The AFL-CIO maintains that it is entitled to relief on two grounds. First, it claims that the Secretary lacks the statutory authority under §§ 201(b) and 208 of the LMRDA to issue the Rule, and that she is not authorized "to require labor organizations to report every receipt and disbursement, in any amount." 68 Fed. Reg. at 58376.

  Second, Plaintiff claims that the Secretary's action in issuing the Rule is arbitrary and capricious because (1) she gave unions covered by the statute less than two months to make the significant changes to their computer hardware, software programs, accounting systems, and employee training programs necessary to comply with the January 1, 2004 effective date; (2) she underestimated the increased costs of compliance associated with the Rule and (3) she failed to adequately explain her cost estimates.


  A. Legal Standard for Preliminary Injunctive Relief

  The case law in this Circuit is well established that when considering a plaintiff's request for a preliminary injunction, the court must examine whether (1) there is a substantial likelihood of success on the merits, (2) Plaintiff will be irreparably injured if the requested injunction is denied, (3) an injunction will substantially injure the opposing party and (4) the public interest will be furthered by issuance of the injunction. Davenport v. International Brotherhood of Teamsters, AFL-CIO, 166 F.3d 356, 360 (D.C. Cir. 1999); Serono Labs, v. Shalala, 158 F.3d 1313, 1317-18 (D.C. Cir. 1998); Washington Metropolitan Transit Commission v. Holiday Tours, Inc., 552 F.2d 841, 843 (D.C. Cir. 1977). As Judge Garland noted in Davenport, "[t]hese factors interrelate on a sliding scale and must be balanced against each other." 166 F.3d at 360-61. Moreover, a particularly strong showing on one factor may compensate for a weaker showing on one or more of the other factors. Serono, 158 F.3d at 1318. "The necessary `level' or `degree' of possibility of success will vary according to the court's assessment of the other factors." New Mexico v. Richardson, 39 F. Supp.2d 48, 50 (D.D.C. 1999).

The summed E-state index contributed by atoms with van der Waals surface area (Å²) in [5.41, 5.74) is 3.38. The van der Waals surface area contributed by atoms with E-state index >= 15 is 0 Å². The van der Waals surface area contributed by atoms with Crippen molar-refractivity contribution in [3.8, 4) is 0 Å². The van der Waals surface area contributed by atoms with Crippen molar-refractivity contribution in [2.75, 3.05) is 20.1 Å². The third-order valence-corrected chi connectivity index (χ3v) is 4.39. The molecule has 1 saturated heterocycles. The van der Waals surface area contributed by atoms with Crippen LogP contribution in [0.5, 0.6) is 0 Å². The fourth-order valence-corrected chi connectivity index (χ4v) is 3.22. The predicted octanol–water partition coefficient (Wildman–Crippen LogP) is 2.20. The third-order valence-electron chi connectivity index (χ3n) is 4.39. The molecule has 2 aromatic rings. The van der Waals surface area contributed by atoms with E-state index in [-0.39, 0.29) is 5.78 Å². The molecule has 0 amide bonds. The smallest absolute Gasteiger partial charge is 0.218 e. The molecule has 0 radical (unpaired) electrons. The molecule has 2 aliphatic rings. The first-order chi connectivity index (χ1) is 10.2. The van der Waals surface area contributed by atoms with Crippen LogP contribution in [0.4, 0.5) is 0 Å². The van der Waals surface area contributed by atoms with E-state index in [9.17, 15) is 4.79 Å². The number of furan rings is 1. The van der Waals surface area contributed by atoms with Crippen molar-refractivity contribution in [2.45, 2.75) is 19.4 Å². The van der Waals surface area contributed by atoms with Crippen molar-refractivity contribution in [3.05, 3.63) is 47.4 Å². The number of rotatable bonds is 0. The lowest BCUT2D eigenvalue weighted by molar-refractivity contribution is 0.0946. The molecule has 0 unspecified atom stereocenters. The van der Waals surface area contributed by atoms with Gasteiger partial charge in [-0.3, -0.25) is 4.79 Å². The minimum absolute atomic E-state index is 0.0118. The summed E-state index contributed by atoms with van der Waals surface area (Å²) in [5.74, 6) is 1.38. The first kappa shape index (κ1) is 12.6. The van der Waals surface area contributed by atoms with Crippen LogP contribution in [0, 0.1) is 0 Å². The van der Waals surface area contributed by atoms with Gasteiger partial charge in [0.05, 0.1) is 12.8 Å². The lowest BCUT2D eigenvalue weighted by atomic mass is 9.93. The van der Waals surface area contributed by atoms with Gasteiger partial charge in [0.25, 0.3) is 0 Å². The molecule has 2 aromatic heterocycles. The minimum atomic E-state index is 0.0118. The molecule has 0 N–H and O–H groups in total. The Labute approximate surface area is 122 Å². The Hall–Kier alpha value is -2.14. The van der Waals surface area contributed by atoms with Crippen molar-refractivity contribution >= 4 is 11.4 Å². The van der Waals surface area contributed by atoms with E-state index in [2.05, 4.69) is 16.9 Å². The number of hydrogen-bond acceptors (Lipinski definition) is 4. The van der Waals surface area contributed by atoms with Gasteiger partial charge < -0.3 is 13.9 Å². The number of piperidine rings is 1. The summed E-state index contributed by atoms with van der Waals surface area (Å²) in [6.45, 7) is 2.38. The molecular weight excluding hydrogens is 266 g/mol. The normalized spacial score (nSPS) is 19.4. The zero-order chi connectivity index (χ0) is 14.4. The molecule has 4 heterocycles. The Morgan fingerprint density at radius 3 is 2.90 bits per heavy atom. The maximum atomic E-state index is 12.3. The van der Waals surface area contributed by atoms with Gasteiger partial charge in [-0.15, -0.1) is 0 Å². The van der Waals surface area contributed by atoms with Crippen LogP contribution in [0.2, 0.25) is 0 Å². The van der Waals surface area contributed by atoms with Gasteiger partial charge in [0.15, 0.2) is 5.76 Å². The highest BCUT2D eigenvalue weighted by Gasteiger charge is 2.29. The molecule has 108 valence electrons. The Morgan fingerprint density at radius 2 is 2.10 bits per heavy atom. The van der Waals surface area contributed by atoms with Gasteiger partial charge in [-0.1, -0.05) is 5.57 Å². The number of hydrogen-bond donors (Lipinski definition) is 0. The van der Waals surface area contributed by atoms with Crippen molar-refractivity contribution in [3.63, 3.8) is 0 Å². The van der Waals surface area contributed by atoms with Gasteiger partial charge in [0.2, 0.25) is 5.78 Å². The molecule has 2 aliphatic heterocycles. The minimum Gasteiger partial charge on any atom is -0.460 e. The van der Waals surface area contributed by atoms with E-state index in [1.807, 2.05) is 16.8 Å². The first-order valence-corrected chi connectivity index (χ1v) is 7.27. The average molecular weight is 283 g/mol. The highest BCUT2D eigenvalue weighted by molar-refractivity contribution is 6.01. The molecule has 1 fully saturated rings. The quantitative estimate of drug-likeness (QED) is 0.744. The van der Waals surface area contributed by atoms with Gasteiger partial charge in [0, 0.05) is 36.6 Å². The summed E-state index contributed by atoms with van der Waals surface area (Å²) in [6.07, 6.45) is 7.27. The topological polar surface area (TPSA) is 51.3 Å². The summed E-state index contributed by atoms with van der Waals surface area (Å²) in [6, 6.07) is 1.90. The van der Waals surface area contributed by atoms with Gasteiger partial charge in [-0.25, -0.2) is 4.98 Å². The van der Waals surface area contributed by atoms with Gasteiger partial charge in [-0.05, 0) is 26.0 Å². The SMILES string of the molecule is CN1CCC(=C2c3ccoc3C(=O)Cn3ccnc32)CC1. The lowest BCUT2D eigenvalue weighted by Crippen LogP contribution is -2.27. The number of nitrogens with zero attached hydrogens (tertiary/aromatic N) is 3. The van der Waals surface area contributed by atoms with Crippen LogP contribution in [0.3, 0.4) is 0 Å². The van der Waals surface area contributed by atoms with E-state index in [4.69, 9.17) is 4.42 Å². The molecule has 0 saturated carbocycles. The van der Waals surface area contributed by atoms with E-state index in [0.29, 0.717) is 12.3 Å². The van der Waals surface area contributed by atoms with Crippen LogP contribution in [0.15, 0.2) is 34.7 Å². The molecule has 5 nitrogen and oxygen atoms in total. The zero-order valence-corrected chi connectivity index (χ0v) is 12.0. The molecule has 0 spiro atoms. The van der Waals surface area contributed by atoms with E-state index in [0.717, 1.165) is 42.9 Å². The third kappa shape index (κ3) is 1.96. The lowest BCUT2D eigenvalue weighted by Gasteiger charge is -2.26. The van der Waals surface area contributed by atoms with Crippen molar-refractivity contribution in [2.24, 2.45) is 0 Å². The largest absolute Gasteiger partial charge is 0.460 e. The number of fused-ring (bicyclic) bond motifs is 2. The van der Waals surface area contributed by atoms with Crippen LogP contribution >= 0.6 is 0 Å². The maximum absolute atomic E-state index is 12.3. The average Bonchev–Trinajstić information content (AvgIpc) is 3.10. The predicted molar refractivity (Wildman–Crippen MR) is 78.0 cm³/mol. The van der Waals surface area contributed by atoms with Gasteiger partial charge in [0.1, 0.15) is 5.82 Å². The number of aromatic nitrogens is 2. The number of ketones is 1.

In addition, it is essential to recognize that preliminary injunctions are extraordinary forms of judicial relief and therefore must be granted sparingly. As the Supreme Court has recently noted "[i]t frequently is observed that a preliminary injunction is an extraordinary and drastic remedy, one that should not be granted unless the movant, by a clear showing, carries the burden of persuasion." Mazurek v. Armstrong, 520 U.S. 968, 972 (1997).

  Keeping all of these principles in mind, the Court concludes for the following reasons that Plaintiff, AFL-CIO, has clearly demonstrated that the particular provision of the Rule establishing its effective date as of January 1, 2004 will cause enormous irreparable harm to those affected. Moreover, there is a substantial likelihood of Plaintiff succeeding on the merits of its argument that imposition of the January 1, 2004 effective date, with less than two months' notice to all concerned, is arbitrary, capricious and in violation of the APA. Finally, neither the Secretary of Labor nor the public interest will be injured by a one year delay in implementation of the Rule, especially in light of the fact that the existing reporting requirements which have been in effect, largely unchanged, for more than 40 years, will remain in effect.*fn11

  B. Irreparable Injury

  As noted earlier, despite the fact that the Rule did not become binding until November 10, 2003, it becomes effective January 1, 2004. As a practical matter, what this means is that as of January 1, 2004, with less than two months' notice, all of the covered unions will have to change the reporting mechanisms and protocols which have complied with federal regulations for more than forty years, so as to meet the detailed requirements of the new Rule. In order to do this, the unions will have to take numerous irreversible steps.